Religious Diversity: A “Holy Experiment” in Colonial America

The early colonists realized if they wanted to freely practice their beliefs, they had to allow their neighbors the same right.

American colonists sought religious freedom in their new home. The unanticipated byproduct of this search was an atmosphere of religious diversity. According to Patricia Bonomi, professor emeritus at New York University, many early colonists realized that if they wanted to freely practice their beliefs, they needed to allow their neighbors that same freedom.

Degrees of religious tolerance varied by region, however. The Massachusetts Bay Colony tried to enforce Puritanism on all its settlers, and the American South predominantly adhered to the Church of England, although there were enclaves of minorities present even in those two locations. One notable example was Roger Williams’ community of religious tolerance in Rhode Island. The Middle Colonies, which were New York, New Jersey, Pennsylvania, and Delaware, largely encouraged pluralism.

A 1771 woodblock of the New York skyline reveals an interesting phenomenon: there was no dominant majority denomination. Out of 18 churches present, there were three Dutch Reformed churches, three Anglican, three Presbyterian, two Lutheran, one French Huguenot, one Congregational, one Methodist, one Baptist, one Quaker, one Moravian, and one Jewish.

In 1657, a New York governor attempted to prohibit the Quaker religion and was delivered the Flushing Remonstrance of 1657, a document often considered to be the forerunner to the First Amendment. Thirty-one men, none of whom were Quakers, protested the governor’s measures.

Along with numerous denominations, fringe communes were also present in colonial America. One such group was the Woman in the Wilderness commune, located outside Philadelphia. They combined pagan, Christian, and Jewish traditions in their own nature religion.

Not only were the colonists religiously diverse, but Native American and African faiths added another layer of complexity. Native Americans generally honored and respected the religious differences amongst tribes, and many of their religions contained common elements. African slaves often blended traditional spirituality with Christian elements. In fact, Pennsylvania’s Germantown Quaker Meeting group issued America’s first antislavery proclamation in 1688.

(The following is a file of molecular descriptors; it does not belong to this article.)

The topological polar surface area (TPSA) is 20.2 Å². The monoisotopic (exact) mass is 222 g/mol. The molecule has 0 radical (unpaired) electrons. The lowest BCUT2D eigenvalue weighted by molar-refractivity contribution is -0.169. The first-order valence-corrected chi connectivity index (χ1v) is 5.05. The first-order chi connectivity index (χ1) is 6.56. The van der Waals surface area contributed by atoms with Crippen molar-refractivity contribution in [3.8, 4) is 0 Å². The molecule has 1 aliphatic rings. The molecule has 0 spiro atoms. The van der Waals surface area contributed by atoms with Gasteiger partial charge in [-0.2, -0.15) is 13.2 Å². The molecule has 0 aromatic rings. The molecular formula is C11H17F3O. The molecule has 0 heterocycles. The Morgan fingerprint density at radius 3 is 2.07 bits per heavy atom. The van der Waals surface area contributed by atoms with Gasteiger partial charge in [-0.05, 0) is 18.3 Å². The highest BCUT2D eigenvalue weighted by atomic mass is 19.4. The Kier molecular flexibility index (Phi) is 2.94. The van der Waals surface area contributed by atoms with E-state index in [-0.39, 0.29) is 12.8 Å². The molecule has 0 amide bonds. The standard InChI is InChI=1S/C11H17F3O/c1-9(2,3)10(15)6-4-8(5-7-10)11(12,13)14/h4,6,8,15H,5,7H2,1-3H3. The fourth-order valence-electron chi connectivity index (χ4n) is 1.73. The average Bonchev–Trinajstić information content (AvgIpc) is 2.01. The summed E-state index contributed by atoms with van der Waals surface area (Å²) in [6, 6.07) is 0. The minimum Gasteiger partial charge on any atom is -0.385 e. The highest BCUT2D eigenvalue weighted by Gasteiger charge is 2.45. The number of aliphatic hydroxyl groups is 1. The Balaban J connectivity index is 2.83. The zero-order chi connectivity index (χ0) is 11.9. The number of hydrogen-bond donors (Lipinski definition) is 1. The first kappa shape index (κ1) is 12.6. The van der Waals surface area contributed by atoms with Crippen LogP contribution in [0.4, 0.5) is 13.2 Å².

Near the end of the eighteenth century, the Founding Fathers formally recognized religious diversity in the First Amendment. This article created an environment in which each religion had a voice and the ability to practice freely.

William Penn’s “Holy Experiment” is one of the most intriguing examples of religious plurality in colonial history. Penn was an English Quaker who sought to create a haven of religious tolerance, and attracted other Quakers, Lutherans, Moravians, Mennonites, and Amish, among others. His community wasn’t perfect; it excluded atheists, and Jews and non-Christians could not vote. However, the community promoted fair treatment for Native Americans and did not maintain a military. Penn wrote a charter that included education for boys and girls, an enlightened penal code, work for everyone, and freedom of religion.

Even in a nation that is 78 percent Christian, there’s plenty of diversity present, and ample opportunity to create modern holy experiments in our own communities. Accepting our religious differences is simply a starting point. When we realize that we have something to learn from those of different faith backgrounds, true growth can thrive.

Image courtesy of the Pennsylvania Academy of Fine Arts, Philadelphia.

Lacy Cooke
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  • nwcolorist

    “The unanticipated byproduct of this search was an atmosphere of religious diversity.”

    Although there were significant problems involving the coexistence of the various Christian denominations, I believe Ms. Cooke’s comments generally capture the colonial attitudes toward religion. However, the theme of ‘diversity’ promoted in the article would be better translated as ‘tolerance’ or ‘acceptance’. The Christian purpose has always been unity, not diversity.

    One event that comes to mind illustrates this. During the Second Continental Congress, the problem arose over which denomination would deliver the invocation. Rather than canceling the prayers, the delegates compromised by having a different group speak each morning. They were able to focus, not on their differences, but on the common aspects of their religion.

    If only we could do that too.

  • HildyJJ

    I would say that the attitudes captured were those of the political and philosophical leaders, not those of the churches or their parishioners. People need to be reminded that the inspiring quote on the Jefferson Memorial – “I have sworn upon the altar of God eternal hostility against every form of tyranny over the mind of man.” – was directed specifically towards organized religion which still was campaigning for an established church.

    One of Mr. Jefferson’s three greatest accomplishments (according to his own assessment) was the writing and pushing through the legislature the Virginia Statute for Religious Freedom, summed up in a magnificent clause: “all men shall be free to profess, and by argument to maintain, their opinions in matters of Religion, and that the same shall in no wise diminish, enlarge or affect their civil capacities”.

    Would that more people believed that today.

    • nwcolorist

      I see no problems reconciling the two points of view. They are not mutually exclusive.